Start Stacking: A Conscious Approach to Addressing Skills Gaps
Stackable credentials are becoming increasingly popular as workforce demands evolve faster than traditional education. Community colleges have always been intent on finding ways to best serve their communities. Stackable credentialing provides an opportunity for colleges to take the lead in addressing local skills gaps. In this interview, Todd Oldham discusses stackable programming and the impact community colleges can have on their workforce communities by adapting this approach.
The EvoLLLution (Evo): What is a stackable program?
Todd Oldham (TO): Put simply, a stackable program is a curriculum that has been designed to provide a progression of credentials, typically beginning from short-term certificates ascending up to college degrees in a specific field of study.
As a conceptual framework, stackable programs offer several benefits to the learner, including providing a more accessible entry point into college which by our definition directly prepares the student for employment upon completion of the given stackable module. Because of this, stackability—as a curriculum design—works well for adult learners who are working full time and seeking to upskill their skillset but can’t sustain the longer track of study that tends to characterize the traditional academic offering. Time tends to be the enemy of completion. Life circumstances may prevent a student from being able to successfully persist through a longer more traditionally designed program of study. Modularizing a longer educational path into a series of shorter sequences can help “stack the deck” in favor of the student achieving a point of completion.
Evo: How do stackable programs benefit employers?
TO: If a stackable set of curricula is designed with strong input from industry, the end point of a stackable sequence should align to available jobs with local employers. When active labor linking is incorporated within the design of a stackable program, stackability can be a powerful tool in addressing a region’s workforce development goal of creating more skilled workers for select sectors in support of their economy.
Evo: How do community colleges benefit from offering stackable programming?
TO: The mission of the community college is to serve the educational needs of residents and businesses that make up their community. Incorporating stackable programming into the overall catalog of academic and non-credit programming provides the learner with more on- and off-ramps along an associate’s degree pathway. Ultimately the stackable framework of programming broadens the value that a community college can provide its community and serves as another tool that supports the workforce development mission of the institution.
Evo: What are the characteristics of a highly effectively stackable program?
TO: Effective stackable programs ideally should fit into a framework where each sequence has the ability to ladder or stack into another level of curriculum, with each level having some potential to increase the wage and employment opportunity for the student as they accumulate more competencies relevant to a given career pathway.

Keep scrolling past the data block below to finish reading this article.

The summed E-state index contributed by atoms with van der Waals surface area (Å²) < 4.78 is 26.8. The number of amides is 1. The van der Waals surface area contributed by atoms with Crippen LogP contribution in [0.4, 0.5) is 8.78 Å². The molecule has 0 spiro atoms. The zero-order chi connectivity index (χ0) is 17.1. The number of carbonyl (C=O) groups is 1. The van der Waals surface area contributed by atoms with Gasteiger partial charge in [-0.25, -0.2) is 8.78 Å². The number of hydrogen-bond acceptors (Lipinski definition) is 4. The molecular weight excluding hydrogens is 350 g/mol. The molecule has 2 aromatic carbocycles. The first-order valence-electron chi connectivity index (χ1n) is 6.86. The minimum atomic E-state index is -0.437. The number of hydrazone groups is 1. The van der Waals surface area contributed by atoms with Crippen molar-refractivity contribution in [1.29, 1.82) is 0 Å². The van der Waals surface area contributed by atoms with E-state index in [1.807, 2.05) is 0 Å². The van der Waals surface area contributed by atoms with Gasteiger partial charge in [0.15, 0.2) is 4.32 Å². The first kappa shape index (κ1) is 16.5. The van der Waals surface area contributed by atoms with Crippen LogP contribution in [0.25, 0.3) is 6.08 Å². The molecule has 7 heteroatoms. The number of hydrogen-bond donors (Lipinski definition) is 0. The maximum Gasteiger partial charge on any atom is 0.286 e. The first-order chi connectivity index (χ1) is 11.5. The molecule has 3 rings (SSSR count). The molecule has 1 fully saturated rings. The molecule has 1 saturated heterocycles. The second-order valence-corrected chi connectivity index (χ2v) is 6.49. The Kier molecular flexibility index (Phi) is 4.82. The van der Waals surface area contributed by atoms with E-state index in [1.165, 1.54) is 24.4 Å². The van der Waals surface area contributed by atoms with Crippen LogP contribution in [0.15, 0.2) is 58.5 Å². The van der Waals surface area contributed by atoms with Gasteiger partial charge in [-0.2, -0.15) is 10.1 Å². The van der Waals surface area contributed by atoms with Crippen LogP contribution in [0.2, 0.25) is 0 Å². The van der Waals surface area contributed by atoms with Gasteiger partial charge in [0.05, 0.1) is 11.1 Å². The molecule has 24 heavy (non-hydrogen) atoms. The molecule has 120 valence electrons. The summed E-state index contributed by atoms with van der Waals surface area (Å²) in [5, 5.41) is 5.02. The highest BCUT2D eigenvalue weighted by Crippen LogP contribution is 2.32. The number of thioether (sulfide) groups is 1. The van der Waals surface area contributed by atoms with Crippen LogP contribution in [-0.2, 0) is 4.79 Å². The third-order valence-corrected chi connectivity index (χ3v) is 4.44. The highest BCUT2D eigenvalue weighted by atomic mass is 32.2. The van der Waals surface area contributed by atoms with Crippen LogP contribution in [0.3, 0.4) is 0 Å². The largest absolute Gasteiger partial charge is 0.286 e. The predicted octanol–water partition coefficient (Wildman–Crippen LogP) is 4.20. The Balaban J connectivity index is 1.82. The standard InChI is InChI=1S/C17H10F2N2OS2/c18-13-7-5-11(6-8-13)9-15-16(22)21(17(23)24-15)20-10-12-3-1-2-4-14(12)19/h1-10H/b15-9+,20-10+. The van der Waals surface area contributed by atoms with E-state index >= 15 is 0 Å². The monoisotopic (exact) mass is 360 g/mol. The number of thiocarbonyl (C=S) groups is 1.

Evo: Why should college leaders ensure employers are involved in the design process for a stackable credential program?
TO: A critical element of the stackable credential as a concept is that the amount of competency and skills contained within the curriculum is adequately aligned to the needs of employers and the job roles the employers are seeking workers to hire. Stackability as a conceptual framework works because the end point of a sequence of courses is substantial enough to the market that it allows the learner to pause their education and enter the workplace with relevant skillsets, at a higher wage with the certificate or credential than without having earned it. The only way this alignment between the modularization of a given educational pathway and a threshold of wage gain can be designed is with strong input from local business and industry regarding the progression that makes up a given career pathway. That strong partnership and relationship with industry allows the institution to understand how to modularize a given curriculum into the finite number of breakpoints of accumulated competency and skillsets representing meaningful thresholds of wage gain. These wage gains are based on increased levels of knowledge, skills and abilities for the worker. In simplistic terms, stackability for the workforce practitioner is really about designed upskilling of the student/worker along a career pathway through partnership with industry.
Evo: What tips and best practices would you share with other community college leaders looking to launch their own stackable credentials?
TO: Know your audience and study the labor market needs of your local economy with an eye to how they can be addressed through your credit and non-credit programming. This insight will help determine opportunities for designing stackability within new curriculum and revising existing curriculum into stackable segments. An important way this can be done is by getting clear on what occupations in the local market are aligned to your workforce-focused education and training programs. Understanding the demand and reason for that demand, with strong employer input, is the first step in being able to launch a data-informed stackable framework. A second important point is steering the ongoing conversations academic and outreach staff are having with employers to understand more deeply how employers practice compensating their workers at different levels of competency and educational attainment.
Author Perspective: Administrator
Author Perspective: Community College